By Gen Terblanche19 September 2023
Fire Country: bad guys to the rescue in 6 series and movies
In a classic action scene, the villain will have the hero at their mercy, and they’ll say something like, “We’re not so different, you and I.” Like love and hate, it seems there’s a fine line between being the bad guy, and saving the day. It might be a simple matter of pricking your enemies … or your battles. The new Jerry Bruckheimer series Fire Country delivers the ultimate force of terror and destruction, fire.
And when you’re surrounded by walls of flame, do you really care that the guy striding in to save you is part of the Edgewater inmate firefighter crew? Even if he’s a serial killer who puts people in pies, you’re going to pick his frying pan later over the fire now.
Fire Country is just one of many stories focused on testing the idea of criminal reform and second chances, rather than just punishment in prison. Have a look through our top six sizzlers and see which unconventional heroes you’d be most relieved to see…
A series about a team of prisoners fighting deadly wildfires from producer Jerry Bruckheimer (Top Gun: Maverick)? We’re getting enough heat from that idea to pop our popcorn! Series co-creator Max Thieriot stars as prisoner Bode Donovan, who signs on as a volunteer to help the California Department of Forestry and Fire Protection combat wildfires in his old Northern California hometown (based on a real-life prison firefighting programme). In exchange for putting his life on the line and serving the community, he’ll get years chopped off his sentence. But as well as risking a death sentence every time he goes out, he’ll also have to fight the reputation he left behind him and rebuild all those bridges he burned…metaphorically.
John Cena’s performance as blindly patriotic assassin Christopher Smith/Pacemaker was one of the best things about The DC movie The Suicide Squad (2021), in which super-powered convicts agreed to go on a do-or-die mission under the command of intelligence officer Amanda Waller (Viola Davis) in exchange for lighter sentences. In this spinoff series, creator-director James Gunn brings Peacemaker back on a new set of suicide missions with a new crew of barely controlled, mismatched egomaniacs. Given a choice between falling prey to butterfly-like aliens or putting up with the collateral and property damage of being rescued by this bunch, well, having your mind and body taken over by something with too many legs is just icky. Time to review that insurance policy.
In one of the most epic action series ever made, a diamond thief who’s just finished serving a 15-year sentence (played by Antony Starr) steals the identity of Lucas Hood, the recently murdered sheriff of a Pennsylvania small town named Banshee. “Lucas” plays fast and loose with the law at first, as he hunts down his ex-partner in crime, his boss’s daughter Ana, who’s now living in Banshee under the alias Carrie after she escaped with the diamonds and double-crossed Lucas and her dad, Rabbit (Ben Cross). But his position as lawman sets Lucas up against Banshee’s ex-Amish crime lord Kai Proctor (Ulrich Thomsen), and puts him on a reluctant mission to clean up the town, just to save his own skin. And with his lifelong training in the criminal underworld, he knows how to hit the bad guys where it hurts.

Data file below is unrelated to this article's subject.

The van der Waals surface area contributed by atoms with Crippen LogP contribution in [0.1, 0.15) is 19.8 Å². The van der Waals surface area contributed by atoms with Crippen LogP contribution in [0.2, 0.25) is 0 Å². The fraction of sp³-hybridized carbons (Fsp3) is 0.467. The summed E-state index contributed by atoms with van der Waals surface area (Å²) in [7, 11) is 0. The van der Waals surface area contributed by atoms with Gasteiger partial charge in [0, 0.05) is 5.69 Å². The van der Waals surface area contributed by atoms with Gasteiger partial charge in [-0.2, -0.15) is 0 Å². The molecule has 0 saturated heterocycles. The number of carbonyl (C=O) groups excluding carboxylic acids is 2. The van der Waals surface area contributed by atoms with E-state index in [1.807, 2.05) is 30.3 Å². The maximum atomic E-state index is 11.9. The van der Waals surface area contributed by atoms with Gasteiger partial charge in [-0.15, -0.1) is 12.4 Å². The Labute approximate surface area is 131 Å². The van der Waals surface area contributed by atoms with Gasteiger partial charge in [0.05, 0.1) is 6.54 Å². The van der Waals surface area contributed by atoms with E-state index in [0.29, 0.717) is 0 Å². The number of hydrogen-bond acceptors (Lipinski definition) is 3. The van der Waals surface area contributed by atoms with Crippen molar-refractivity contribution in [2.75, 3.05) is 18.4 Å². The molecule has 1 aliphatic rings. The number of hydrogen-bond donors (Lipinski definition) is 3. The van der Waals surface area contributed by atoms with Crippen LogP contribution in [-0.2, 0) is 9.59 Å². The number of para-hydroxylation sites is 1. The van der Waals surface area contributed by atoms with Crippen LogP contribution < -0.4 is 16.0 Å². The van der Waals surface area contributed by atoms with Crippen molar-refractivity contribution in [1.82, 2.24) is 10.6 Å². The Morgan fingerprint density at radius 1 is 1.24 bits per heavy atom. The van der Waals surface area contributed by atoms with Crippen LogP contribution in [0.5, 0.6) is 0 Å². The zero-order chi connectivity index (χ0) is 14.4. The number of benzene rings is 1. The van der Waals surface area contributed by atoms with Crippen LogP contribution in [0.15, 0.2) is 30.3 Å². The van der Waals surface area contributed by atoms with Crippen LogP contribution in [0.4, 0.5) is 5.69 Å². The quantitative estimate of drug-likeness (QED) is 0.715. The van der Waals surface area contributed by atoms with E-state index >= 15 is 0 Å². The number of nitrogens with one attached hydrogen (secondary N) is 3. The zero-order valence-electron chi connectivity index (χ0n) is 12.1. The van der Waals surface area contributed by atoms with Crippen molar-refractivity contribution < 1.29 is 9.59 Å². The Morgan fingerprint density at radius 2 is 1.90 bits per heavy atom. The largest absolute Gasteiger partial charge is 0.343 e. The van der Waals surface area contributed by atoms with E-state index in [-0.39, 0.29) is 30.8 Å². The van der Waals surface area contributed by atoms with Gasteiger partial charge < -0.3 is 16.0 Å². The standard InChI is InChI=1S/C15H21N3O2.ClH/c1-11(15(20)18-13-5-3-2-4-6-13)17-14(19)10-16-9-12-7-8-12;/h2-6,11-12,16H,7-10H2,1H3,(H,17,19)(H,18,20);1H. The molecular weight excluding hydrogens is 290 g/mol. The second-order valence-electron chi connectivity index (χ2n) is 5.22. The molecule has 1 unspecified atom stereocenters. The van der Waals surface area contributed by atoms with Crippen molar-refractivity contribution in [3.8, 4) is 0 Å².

In this animated adventure comedy, Mr Wolf (Sam Rockwell), Mr Snake (Marc Maron), Mr Piranha (Anthony Ramos), Mr Shark (Craig Robinson), and Ms Tarantula (Awkwafina) are a notorious heist crew. When they’re captured, Mr Wolf persuades state governor Diane Foxington (Zazie Beetz) to give them a chance to reform, while secretly plotting a new heist. It’s set to be the crime of the century, until Mr Wolf finds out how great being good feels, and decides to reform for real. Now if only he could persuade the rest of the gang to push back against their public image as nature’s most villainous creatures. It turns out that public image covers a host of sins, and one fuzzy little pet is the real envious mastermind who needs to be unmasked.
Can downtrodden reporter Eddie Brock (Tom Hardy) convince an evil alien parasite named Venom to turn on its own kind and instead protect the people of Earth? Just give him time. When Venom has to share Eddie’s body to accomplish his mission of world domination, he reluctantly becomes attuned to his host’s heroic nature. The match between good but weak human and evil but strong alien is out of this world, as sharing his body with Venom gives Eddie superpowers, allowing him to strike out for justice as a vigilante, instead of just writing about it. But Venom’s methods don’t always align with Eddie’s morals, leading to loads of bickering between the two. You might want to get rid of a bad guy, but would you literally bite his head off? The saga continues in the spin-off, Venom: Let There Be Carnage, in which series killer Cletus Cassidy (Woody Harrison) becomes host to his own symbiote named Carnage.
In one of the all-time action classics, master thief Anthony Fait (rapper DMX) and his crew join forces with Taiwanese Intelligence agent Su (Jet Li, Romeo Must Die) to steal back a bag of black diamonds, which turn out to be a highly sought after key for making low cost weapons of mass destruction. With criminal mastermind Ling (Marc Dacascos) pulling strings from behind bars as a common enemy, Fait and Su become a Rush-Hour style buddy duo as they work together using their highly trained skills in different fields to steal back the diamonds, and save Fait’s young daughter from her kidnappers in the process. Everything in this world is bigger, badder and more likely to go boom, with enough stunts to make you want to stick around in case these two ever take on another mission.
Now we just need to have a little chat about the ethics of exploiting prisoners to perform dangerous, poorly paid labour…
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